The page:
Friday, May 28, 2010

Sneak Peek

Stephanie wrote:

With summer right around the corner we're working on the summer installment of our Four Seasons Sock Club. All of the pieces are coming together.

Yarn dyed and ready to go.

Summer means water, and we have a beautiful shade of blue to match. The yarn is Twinkle Toes, 50% superwash merino/50% tencel. The tencel adds a nice shimmer.

JC Briar designed the pattern. She's put together a delightful, elegant sock with a cuff reminiscent of bobby socks.

If you want a preview, check out JC's blog. You can find the summer edition of the sock club here.

At the top of my knitting pile . . . the right and wrong sides of a project waiting to be finished.

Perfect for a long weekend.

Saturday, May 22, 2010

The Waiting Game

Stephanie wrote:

I've had a week filled with waiting. As any good knitter would do, I planned accordingly and had a couple of projects with me at all times.

First up was my daughter's doctor appointment. After getting settled in the waiting room I pulled a sock out of my bag. The leg, heel flap, turn and most of the gusset were all done. I set off to march down the foot of the sock. I knit and knit and knit. After an hour or so I realized that with a little more time I would finish the foot.

My daughter was not quite as engaged with her book as I was with my knitting, but I was able to entertain her with chatter, all the while knitting away. More waiting while I knit several rounds . . . the foot was done, now on to the toe.

At this point I was secretly hoping our name wouldn't be called - just a little more waiting and I could finish the sock. When I voiced this to my daughter, she sighed heavily and rolled her eyes.

It was not meant to be. Our name was called, the momentum was lost and the sock was put away.

Later that evening with a few minutes to myself I finished what I had started.


The next day I found myself hanging out at the airport due to a delayed flight. I reached into my bag and pulled out the makings for sock the second.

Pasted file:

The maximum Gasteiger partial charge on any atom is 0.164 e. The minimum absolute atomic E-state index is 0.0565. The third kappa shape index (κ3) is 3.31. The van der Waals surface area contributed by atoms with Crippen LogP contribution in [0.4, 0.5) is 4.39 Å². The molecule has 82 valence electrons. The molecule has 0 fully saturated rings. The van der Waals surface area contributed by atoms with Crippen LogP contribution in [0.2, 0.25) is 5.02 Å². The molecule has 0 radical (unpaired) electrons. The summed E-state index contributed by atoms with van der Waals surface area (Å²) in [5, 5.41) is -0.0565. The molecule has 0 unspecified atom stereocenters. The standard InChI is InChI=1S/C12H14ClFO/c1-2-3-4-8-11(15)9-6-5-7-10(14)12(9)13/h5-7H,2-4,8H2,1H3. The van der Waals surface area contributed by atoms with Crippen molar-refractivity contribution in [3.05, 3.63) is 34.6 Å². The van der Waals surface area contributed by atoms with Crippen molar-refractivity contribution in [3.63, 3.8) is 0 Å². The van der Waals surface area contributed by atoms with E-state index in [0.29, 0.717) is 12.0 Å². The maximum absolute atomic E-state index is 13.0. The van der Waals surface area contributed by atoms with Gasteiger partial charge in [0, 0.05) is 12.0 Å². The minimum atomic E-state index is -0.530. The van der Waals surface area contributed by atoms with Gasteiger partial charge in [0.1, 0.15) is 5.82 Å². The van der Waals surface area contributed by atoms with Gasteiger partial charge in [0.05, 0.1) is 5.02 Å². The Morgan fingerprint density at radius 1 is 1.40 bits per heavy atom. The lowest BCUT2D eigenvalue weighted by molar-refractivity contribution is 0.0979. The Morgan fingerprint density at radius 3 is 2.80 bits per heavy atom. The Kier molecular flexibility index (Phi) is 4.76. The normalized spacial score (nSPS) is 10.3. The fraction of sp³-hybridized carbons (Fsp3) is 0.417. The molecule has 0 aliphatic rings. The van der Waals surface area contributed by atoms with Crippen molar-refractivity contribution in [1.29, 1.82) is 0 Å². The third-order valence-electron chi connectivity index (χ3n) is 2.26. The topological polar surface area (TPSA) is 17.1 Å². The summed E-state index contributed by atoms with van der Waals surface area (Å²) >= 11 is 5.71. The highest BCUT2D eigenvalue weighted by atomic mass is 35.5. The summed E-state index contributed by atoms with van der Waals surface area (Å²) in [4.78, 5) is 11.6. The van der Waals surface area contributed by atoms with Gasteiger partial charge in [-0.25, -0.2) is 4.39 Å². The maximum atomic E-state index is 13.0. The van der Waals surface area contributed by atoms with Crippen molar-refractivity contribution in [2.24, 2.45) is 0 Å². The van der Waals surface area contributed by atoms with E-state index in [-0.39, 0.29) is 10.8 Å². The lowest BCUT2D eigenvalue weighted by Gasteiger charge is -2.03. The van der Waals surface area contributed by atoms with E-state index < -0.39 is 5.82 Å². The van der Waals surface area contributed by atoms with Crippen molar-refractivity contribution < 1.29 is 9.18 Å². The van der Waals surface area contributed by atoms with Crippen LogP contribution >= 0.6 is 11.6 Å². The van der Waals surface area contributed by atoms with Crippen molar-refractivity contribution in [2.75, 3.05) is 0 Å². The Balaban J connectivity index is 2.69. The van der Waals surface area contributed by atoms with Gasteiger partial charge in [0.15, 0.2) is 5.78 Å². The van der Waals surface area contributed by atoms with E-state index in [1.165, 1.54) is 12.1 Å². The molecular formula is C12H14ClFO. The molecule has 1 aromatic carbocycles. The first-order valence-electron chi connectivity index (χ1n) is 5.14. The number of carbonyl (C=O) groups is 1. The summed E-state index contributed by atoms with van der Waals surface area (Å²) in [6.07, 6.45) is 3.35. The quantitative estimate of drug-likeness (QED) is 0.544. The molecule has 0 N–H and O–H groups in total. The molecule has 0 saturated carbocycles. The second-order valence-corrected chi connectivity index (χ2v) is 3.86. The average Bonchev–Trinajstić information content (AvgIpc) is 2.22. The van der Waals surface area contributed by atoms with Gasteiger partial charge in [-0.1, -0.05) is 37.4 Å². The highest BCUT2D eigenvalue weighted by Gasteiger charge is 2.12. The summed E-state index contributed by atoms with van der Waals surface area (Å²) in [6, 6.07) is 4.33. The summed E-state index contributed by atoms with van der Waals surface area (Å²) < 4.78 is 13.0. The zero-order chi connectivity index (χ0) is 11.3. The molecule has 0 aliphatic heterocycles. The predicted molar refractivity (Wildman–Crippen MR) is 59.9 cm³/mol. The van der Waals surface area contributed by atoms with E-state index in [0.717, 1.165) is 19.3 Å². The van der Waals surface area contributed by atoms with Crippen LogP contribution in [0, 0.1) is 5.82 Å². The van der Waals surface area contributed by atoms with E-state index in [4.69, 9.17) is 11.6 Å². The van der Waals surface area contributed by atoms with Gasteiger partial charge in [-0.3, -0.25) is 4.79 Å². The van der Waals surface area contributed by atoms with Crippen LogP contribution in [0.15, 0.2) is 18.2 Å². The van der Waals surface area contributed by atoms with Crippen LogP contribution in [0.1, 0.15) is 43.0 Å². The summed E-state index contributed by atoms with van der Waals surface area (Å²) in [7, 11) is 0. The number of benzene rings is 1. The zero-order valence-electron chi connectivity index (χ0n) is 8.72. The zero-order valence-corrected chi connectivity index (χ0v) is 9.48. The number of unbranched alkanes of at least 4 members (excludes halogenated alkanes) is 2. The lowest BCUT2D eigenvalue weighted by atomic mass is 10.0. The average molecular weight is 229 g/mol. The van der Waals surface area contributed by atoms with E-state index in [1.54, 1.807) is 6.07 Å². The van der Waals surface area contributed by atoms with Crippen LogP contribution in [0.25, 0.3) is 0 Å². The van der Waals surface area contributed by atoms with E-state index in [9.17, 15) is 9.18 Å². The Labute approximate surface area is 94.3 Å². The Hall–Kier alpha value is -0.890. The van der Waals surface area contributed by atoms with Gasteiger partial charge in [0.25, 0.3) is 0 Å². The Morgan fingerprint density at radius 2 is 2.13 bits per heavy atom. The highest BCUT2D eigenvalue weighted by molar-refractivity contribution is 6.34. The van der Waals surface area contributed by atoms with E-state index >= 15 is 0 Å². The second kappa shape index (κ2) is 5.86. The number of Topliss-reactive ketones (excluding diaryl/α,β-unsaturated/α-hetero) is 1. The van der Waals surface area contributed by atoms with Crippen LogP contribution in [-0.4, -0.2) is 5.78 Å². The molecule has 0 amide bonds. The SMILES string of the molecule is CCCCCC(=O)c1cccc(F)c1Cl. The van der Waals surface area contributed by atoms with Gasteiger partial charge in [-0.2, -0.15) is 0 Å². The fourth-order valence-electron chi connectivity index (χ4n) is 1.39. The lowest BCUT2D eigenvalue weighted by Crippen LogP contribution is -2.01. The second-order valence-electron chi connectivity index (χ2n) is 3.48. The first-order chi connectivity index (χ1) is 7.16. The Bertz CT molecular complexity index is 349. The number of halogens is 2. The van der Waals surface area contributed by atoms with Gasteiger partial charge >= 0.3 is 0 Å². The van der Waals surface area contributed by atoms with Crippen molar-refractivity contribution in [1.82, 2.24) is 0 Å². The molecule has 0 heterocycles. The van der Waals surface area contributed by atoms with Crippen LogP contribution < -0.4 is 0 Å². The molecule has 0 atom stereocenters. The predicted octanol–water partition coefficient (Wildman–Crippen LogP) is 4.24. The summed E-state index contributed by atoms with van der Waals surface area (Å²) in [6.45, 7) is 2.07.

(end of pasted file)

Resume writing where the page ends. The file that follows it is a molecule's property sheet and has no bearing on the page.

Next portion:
I cast on and got down to business.

I had a sinking feeling when I saw the departure board. I got a cup of coffee, made myself comfortable and settled in for the long haul.

The time for departure finally arrived, and I had accomplished this much. You'll have to excuse the off-colors - airport lighting is the worst.

The next day sock the second made an appearance at the dentist office. I picked up where I had left off at the airport.

I was about to start the heel flap, but my time was up. Two cleanings - just the amount of time I needed to finish the leg. While I hated to put the sock away, there was good news - no cavities all around.

I spend lots of time waiting, sitting and waiting. Rather than measuring the time in minutes and hours, I prefer to think in terms of knitting progress. It's liberating to shift the focus from the clock to the knitting needles. And it helps me keep my sanity.

Of course there were other wanderings throughout the week. On one run I pulled into a parking space, got out and was greeted with this sight.

Ten babies in all, fresh and fuzzy.

Wednesday, May 19, 2010

Color Combos

Stephanie wrote:

Lots of dyeing, lots of different colors.

I've learned that the drying phase of this whole process can be a good opportunity to experiment with color combinations both random and planned.

Recently I've paired gray with several different colors, and it works well with all of them. What a versatile color.

This combination caught my eye.

And so did this one.

When it comes to mixing and matching colors, the possibilities are endless. The result can be everything from warm and cozy to cool and refreshing; traditional and classic to funky and hip. It's your choice.

Lately I've been thinking of pairing this color with something. I think it could be lots of fun.

And on this dismal, rainy day it's like a bit of sunshine.

Tuesday, May 11, 2010

Braving The Elements

Stephanie wrote:

We're back from New Hampshire Sheep and Wool. True to form the weather provided challenges all weekend long. Those who have been attending this event regularly know what I mean. The only thing we were missing this year was snow, and at times I wouldn't have been surprised to see a few flakes swirling around.

Of course on Friday the weather was nice.

This was our first time vending outside. We got off to a good start when the E-Z UP did just that.

Stocked and ready to go.